The Importance Of Workplace Mentors
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The Importance Of Workplace Mentors

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" Tell me and I forget, teach me and I may remember, involve me and I learn.” - Benjamin Franklin ...

" Tell me and I forget, teach me and I may remember, involve me and I learn.” - Benjamin Franklin
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NSW State Manager, Omesh Jethwani discusses the importance of mentoring in the workplace and how to set up a successful mentoring program.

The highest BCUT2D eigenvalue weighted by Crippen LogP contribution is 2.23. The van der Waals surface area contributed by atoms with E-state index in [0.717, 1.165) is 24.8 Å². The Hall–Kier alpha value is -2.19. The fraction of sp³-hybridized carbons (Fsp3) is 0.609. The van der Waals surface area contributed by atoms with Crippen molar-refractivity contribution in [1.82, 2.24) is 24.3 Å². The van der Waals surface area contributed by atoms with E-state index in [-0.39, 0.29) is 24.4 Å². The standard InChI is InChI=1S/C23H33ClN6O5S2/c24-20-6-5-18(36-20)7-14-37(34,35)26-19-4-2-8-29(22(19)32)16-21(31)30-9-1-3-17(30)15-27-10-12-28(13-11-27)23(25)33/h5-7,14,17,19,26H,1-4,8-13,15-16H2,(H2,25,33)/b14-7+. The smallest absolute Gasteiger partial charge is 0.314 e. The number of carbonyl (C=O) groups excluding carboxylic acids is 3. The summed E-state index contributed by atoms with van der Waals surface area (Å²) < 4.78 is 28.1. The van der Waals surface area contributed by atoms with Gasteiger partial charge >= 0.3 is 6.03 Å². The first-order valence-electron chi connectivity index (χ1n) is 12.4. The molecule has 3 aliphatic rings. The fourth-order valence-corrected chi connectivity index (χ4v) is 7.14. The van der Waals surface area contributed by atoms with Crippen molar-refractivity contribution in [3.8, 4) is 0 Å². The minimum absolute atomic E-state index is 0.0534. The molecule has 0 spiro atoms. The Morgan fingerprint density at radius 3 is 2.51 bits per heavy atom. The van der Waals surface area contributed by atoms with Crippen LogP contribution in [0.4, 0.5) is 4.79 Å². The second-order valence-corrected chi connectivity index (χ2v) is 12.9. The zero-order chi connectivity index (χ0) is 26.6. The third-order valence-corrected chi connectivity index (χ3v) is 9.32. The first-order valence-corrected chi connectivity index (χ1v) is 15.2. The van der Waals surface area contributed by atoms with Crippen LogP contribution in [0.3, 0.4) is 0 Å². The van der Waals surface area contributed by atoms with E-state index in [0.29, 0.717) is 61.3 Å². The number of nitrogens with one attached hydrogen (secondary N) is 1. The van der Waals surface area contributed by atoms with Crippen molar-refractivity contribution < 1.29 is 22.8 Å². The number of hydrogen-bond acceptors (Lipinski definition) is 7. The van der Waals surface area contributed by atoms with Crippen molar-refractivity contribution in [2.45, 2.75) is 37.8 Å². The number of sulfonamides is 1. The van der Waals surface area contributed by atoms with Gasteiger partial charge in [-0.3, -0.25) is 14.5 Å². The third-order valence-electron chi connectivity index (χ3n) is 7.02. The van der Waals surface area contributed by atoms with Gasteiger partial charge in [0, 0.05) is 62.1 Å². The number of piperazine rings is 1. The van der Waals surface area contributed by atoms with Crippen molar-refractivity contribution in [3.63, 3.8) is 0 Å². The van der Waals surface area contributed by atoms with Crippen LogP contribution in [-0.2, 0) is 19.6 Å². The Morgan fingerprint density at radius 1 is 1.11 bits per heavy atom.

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  • 1. mentoring 33 JANUARY/MARCH 2014 THE IMPORTANCE OF WORKPLACE MENTORS NSW State Manager, Omesh Jethwani discusses the importance of mentoring in the workplace and how to set up a successful mentoring program. “Tell me and I forget, teach me and I may remember, involve me and I learn” Benjamin Franklin. Emma Willing, Professional Development & Promotions Coordinator; Michelle Bass, Skills Development Manager What is Mentoring in the Workplace? Workplace mentoring is a learning partnership between employers and employees for the purpose of passing and sharing institutional knowledge, technical information and insights. In today’s business world more and more companies are embracing the concept of mentoring as a professional development tool. Through mentoring, organisations are seeing improvements in efficiency and productivity and leadership skills from one generation to the next. Mentoring began with the Ancient Greeks, making it one of the oldest forms of influence and knowledge sharing. How To Set Up A Mentoring Program in the Workplace Depending on the structure and culture of the organisation, a mentoring program can be set up either formally or informally. Management support and approval is one of the main ingredients. Involving top management contributes positive energy and seriousness to the initiative. In fact top management should be participating, encouraging and getting involved from the very beginning of the initiative. Make the mentoring program part of the organisation’s policy, culture and annual review process. The mentoring program can be accessible to all employees irrespective of their positions. Define and establish clear and precise objectives — an organisation should know exactly what it is trying to achieve through its mentoring program. Recruiting the right mentors is crucial to the success of the mentoring program. It is beneficial to have both male and female mentors from different walks of life who have the right skills and experiences and who are also culturally sensitive. Matching a mentee with the right mentor is crucial to the success of the program. It is like an arranged marriage. Knowing the objectives and goals of the mentee would be beneficial as it will assist in matching with a mentor’s skills and expertise within the same area, trade or occupation. explaining why employees should participate in the program and how it will benefit them. Mentoring relationships should be formatted when the pairing is completed. Introducing some basic steps would help both parties. The first step would be to establish an agreement, followed by the mentor and mentee having a conversation about their expectations, confidentiality, and the boundaries of their relationship. The next step is establishing the agreement phase whereby the mentor helps the mentee work out a plan with clear tasks for achieving goals. Last but not least the mentor supports the mentee in following the plan as well as providing feedback and accountability. Generally most organisations value their employees and tend to be committed to providing career opportunities to retain employees and allow them to grow within the organisation. These organisations are ideal candidates for initiating a mentoring program. When an objective or goal has been established, an organisation has to find ways to measure whether or not the program is making progress. One way is by surveying mentors and mentees on how their experiences were achieved. A mentoring program can only be successful if an organisation has an internal structure to support the program. These can include but are not limited to a performance management program, management development program, diversity training, strategic business objectives, developed competencies and a successful planning process. One last note to remember is that there is no template that you can take from one organisation to another as two organisations are never the same. Communication is vital to the implementation and success of the mentoring program. It builds employees trust, relationships and provides clarity as well as collaboration with the employees. When an organisation communicates smoothly, it can improve workflow and overall productivity. By making an effort to improve an organisation’s communication processes, it can build a stronger organisation that will have staying power in the market. The CAMS project is a nationally coordinated approach to supporting apprentices in the building and construction industry delivered through Master Builders’ network of 33 offices around Australia, including major regional centres. CAMS is being implemented by Master Builders around Australia, with funding assistance from the Department of Industry, Innovation, Science, Research and Tertiary Education under the Apprenticeship Mentoring Program. Do not make the mentoring program mandatory. Rather take the approach of By Omesh Jethwani, NSW State Manager Apprenticeship Mentoring.